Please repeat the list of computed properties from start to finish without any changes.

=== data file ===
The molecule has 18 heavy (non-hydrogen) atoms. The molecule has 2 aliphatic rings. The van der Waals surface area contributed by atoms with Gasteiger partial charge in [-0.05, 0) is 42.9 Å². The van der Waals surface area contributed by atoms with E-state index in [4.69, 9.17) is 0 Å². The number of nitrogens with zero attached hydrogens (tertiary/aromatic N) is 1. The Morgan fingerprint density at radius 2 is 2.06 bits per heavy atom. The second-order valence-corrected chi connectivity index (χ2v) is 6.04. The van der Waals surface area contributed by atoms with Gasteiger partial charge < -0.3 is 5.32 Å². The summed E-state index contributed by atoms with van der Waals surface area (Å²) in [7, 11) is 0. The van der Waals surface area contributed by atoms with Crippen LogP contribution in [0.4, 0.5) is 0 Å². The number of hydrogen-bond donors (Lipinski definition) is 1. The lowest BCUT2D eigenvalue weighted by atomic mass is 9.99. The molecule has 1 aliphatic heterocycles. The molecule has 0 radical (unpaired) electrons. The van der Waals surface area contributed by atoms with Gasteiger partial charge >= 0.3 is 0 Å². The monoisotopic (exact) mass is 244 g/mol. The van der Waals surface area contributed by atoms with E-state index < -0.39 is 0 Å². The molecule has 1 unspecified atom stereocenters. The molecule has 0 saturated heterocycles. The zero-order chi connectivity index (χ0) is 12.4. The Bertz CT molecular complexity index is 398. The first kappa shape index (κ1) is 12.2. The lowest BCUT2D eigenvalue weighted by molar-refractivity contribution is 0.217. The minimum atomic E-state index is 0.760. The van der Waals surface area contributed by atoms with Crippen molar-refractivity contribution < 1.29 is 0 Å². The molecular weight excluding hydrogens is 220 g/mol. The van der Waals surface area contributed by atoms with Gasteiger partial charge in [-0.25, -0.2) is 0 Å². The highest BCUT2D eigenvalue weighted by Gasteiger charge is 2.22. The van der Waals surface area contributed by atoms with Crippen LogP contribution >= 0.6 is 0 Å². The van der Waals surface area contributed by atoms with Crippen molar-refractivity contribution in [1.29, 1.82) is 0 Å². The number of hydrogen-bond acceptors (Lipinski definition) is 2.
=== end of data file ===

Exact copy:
The molecule has 18 heavy (non-hydrogen) atoms. The molecule has 2 aliphatic rings. The van der Waals surface area contributed by atoms with Gasteiger partial charge in [-0.05, 0) is 42.9 Å². The van der Waals surface area contributed by atoms with E-state index in [4.69, 9.17) is 0 Å². The number of nitrogens with zero attached hydrogens (tertiary/aromatic N) is 1. The Morgan fingerprint density at radius 2 is 2.06 bits per heavy atom. The second-order valence-corrected chi connectivity index (χ2v) is 6.04. The van der Waals surface area contributed by atoms with Gasteiger partial charge < -0.3 is 5.32 Å². The summed E-state index contributed by atoms with van der Waals surface area (Å²) in [7, 11) is 0. The van der Waals surface area contributed by atoms with Crippen LogP contribution in [0.4, 0.5) is 0 Å². The number of hydrogen-bond donors (Lipinski definition) is 1. The lowest BCUT2D eigenvalue weighted by atomic mass is 9.99. The molecule has 1 aliphatic heterocycles. The molecule has 0 radical (unpaired) electrons. The van der Waals surface area contributed by atoms with Gasteiger partial charge >= 0.3 is 0 Å². The monoisotopic (exact) mass is 244 g/mol. The van der Waals surface area contributed by atoms with E-state index < -0.39 is 0 Å². The molecule has 1 unspecified atom stereocenters. The molecule has 0 saturated heterocycles. The zero-order chi connectivity index (χ0) is 12.4. The Bertz CT molecular complexity index is 398. The first kappa shape index (κ1) is 12.2. The lowest BCUT2D eigenvalue weighted by molar-refractivity contribution is 0.217. The minimum atomic E-state index is 0.760. The van der Waals surface area contributed by atoms with Crippen molar-refractivity contribution < 1.29 is 0 Å². The molecular weight excluding hydrogens is 220 g/mol. The van der Waals surface area contributed by atoms with Gasteiger partial charge in [-0.25, -0.2) is 0 Å². The highest BCUT2D eigenvalue weighted by Gasteiger charge is 2.22. The van der Waals surface area contributed by atoms with Crippen LogP contribution >= 0.6 is 0 Å². The van der Waals surface area contributed by atoms with Crippen molar-refractivity contribution in [1.29, 1.82) is 0 Å². The number of hydrogen-bond acceptors (Lipinski definition) is 2.